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In this column I'll continue to combine some significant games from last month's batch with this month's. It seems to give a slightly broader perspective. After skipping the Caro-Kann last time, I'll devote this column mainly to it. After that, Alekhine's fanatics might enjoy the two-game analysis of a single variation of the Four Pawns Attack (mightily assisted by the Forum contributors).

Download PGN of March '09 1 e4 ... games

Caro-Kann Defence

The Advance Variation 3 e5 continues to produce the most double-edged games. In Vachier Lagrave-Dittmar, 7th Gibtelecom Masters 2009, White held back on the move c3, playing Be2, 0-0, and Nbd2, so that upon Black's move ...c5, he could play c4:

This strategy has done well of late and, as the imbedded Kamsky game suggests, indicates that Black should be careful about too early a central break.

The system with 3 e5 Bf5 4 c4 has never been considered anything special; but with the effectiveness of c4 in so many other lines, more attention is being given to the immediate advance:

Efimenko - Gyimesi, Bundesliga 2008-9, saw the most frequently played defence, which involves ...dxc4, ...e6, and ...Ne7-d5. It seems to me that he never quite equalises. You should look at both the recent and older imbedded games.

The Short Variation with Nf3/Be2/0-0 continues to be popular. A key Black line involves an early ...c5 and ...cxd4. In Sjugirov - Cheparinov, Budva 2009, White reinforced the centre with c3, but then recaptured by Nxd4:

After 8...Nge7!, the well-prepared Cheparinov apparently had equality; at least I can't find anything promising for White. But after that, Black set up slightly inaccurately. White could have maintained a modest bind, but instead decided to go with a sacrifice. It should have led to a draw, but in practice Black's defensive task was too onerous and the attack won out.

By contrast, if Black plays ...cxd4 before White commits to c3, the first player can often use the extra tempo to gain some advantage.

We've seen this in previous updates. White can play c4 in one jump or, as in the game Volokitin - Ruck, Budva 2009, Nd2-f3 with a solid space advantage. Volokitin turned this position into a deceptively strong attack and won easily.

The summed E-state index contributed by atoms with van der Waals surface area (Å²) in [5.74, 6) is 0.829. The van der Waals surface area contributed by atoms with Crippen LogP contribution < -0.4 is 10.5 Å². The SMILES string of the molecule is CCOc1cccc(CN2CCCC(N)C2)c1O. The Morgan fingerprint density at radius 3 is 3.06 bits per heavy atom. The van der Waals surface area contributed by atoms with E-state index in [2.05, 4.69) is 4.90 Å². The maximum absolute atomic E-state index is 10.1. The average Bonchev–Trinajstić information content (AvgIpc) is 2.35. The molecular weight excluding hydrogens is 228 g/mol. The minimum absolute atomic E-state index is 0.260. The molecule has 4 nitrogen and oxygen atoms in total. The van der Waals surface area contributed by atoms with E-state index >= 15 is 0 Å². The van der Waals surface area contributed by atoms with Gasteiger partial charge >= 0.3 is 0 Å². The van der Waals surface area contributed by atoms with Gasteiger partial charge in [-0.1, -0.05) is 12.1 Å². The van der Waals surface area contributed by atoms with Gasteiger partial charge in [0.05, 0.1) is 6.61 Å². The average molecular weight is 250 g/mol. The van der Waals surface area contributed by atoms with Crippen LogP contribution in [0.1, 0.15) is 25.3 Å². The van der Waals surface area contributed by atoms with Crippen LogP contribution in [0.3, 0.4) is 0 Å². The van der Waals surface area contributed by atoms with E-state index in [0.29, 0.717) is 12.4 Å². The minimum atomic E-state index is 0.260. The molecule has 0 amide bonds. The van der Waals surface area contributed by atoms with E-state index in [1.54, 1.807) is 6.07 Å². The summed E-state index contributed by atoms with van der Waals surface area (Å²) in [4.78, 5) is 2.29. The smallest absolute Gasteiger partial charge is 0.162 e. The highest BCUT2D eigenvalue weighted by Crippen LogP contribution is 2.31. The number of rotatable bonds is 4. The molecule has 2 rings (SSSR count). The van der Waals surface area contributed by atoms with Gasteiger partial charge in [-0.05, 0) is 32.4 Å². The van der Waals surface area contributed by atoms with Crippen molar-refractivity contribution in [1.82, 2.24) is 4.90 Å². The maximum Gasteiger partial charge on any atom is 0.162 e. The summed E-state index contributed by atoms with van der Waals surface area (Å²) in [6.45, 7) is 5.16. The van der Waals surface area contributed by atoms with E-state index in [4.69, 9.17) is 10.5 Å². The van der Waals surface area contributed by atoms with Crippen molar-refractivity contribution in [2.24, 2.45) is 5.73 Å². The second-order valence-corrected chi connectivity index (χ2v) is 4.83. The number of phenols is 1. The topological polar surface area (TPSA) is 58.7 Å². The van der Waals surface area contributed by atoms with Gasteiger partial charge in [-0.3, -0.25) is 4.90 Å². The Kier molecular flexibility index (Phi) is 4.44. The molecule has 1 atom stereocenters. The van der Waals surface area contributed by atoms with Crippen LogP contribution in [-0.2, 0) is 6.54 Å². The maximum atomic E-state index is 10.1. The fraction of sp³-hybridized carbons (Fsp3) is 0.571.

After 3 e5 c5, we again see the move c4, either immediately (4 c4), or via 4 Nf3 and 5 c4 (which I prefer). These lines are still giving Black trouble. In Robson - Khairullin, Moscow (Aeroflot) 2009, 4 c4 cxd4 5 Nf3 (5 Qxd4 is possibly more critical, and analysed in the notes) 5...Bg4 6 cxd5 Qxd5, this key position was reached:

After 7 Nc3 Bxf3 8 Nxd5 Bxd1 9 Nc7+, Black found the improvement 9...Kd7, which seems to solve his problems. The notes show some options.

Vyoschin - Rozum, St Petersburg 2009, saw 4...Nc6 5 Nf3 instead (4 Nf3 Nc6 5 c4 is another order, and a way to limit Black's options). The move 5...Bg4!? is still critical, but in the game it fell short, as suggested by theory. White's superiority is reinforced in the notes.

Finally, I've neglected the Exchange Variation, 3 exd5 cxd5, which is played with some frequency and seems to be enjoying quite a revival. In this month's batch there were no fewer than 17 games in which White played the 'pure' Exchange Variation with 4 Bd3 (or 4 Nf3), as opposed to 4 c4 (the Panov-Botvinnik Attack).

Mista - Dziuba, Polish Ch Chotowa 2009, features the traditional main line with 5...Nf6 6 Bf4, leading to this position:

Literally hundreds of games have been arrived at this point, and if White grabs a pawn by 11 Bxd6 Qxd6 12 Qxb7, Black gets more than enough compensation (he scores 9.5 out of 11 in the top-rated games in Megabase!). In the game, White plays the much better 11 Bg3, which keeps things complicated.

Black's popular alternative 5...Qc7 was tested in Ehlvest - Popov, Moscow 2009:

This is Jovanka Houska's recommendation in her book. In neither the game nor notes does White gain any meaningful advantage. However, the Exchange Variation lines can be improved upon more easily than many in the Caro-Kann, and it can be a handy weapon, perhaps as a second alternative.

Alekhine's Defence

I received several notes about the 10....Qd7 variation featured in last month's column (see Stopa-Ramirez) from Luis Eduardo Neves Gouveia, who is the 'Ig' in the ChessPublishing Forum on the Alekhine. I'll refer to him as 'LENG' or 'Luis' below. He not only sent new analysis, but pointers to old analysis in the Forum, most of it by him and Mark Morss. The Forum analysis is incredibly dense; it goes back over at least 6 posts, and it's not so easy to dig up or put together. So I've created two games which incorporate what I see as the most important conclusions of their analysis (the actual details would be immense!), my previous comments, and some expansion upon both of our analyses.

The game New analysis of 4 Pawns Attack - with 10...Qd7 11 0-0 Rd8 features 1.e4 Nf6 2.e5 Nd5 3.c4 Nb6 4.d4 d6 5.f4 dxe5 6.fxe5 Nc6 7.Be3 Bf5 8.Nc3 e6 9.Nf3 Bg4 10.Be2 Qd7 11.0-0 Rd8:

Apparently White emerges with an edge, but this is very complex.

When Black plays 11...0-0-0, we reach this position:

In New Notes on 4 Ps Alekhine - with 10...Qd7 11 0-0 0-0-0, I survey the theory and in the end prefer White somewhat, although hardly refuting the line. This game also includes analysis of the important order 9...Qd7.

Till next month, John

Please post you queries on the 1 e4 ... Forum, or subscribers can write to me at if you have any questions or queries.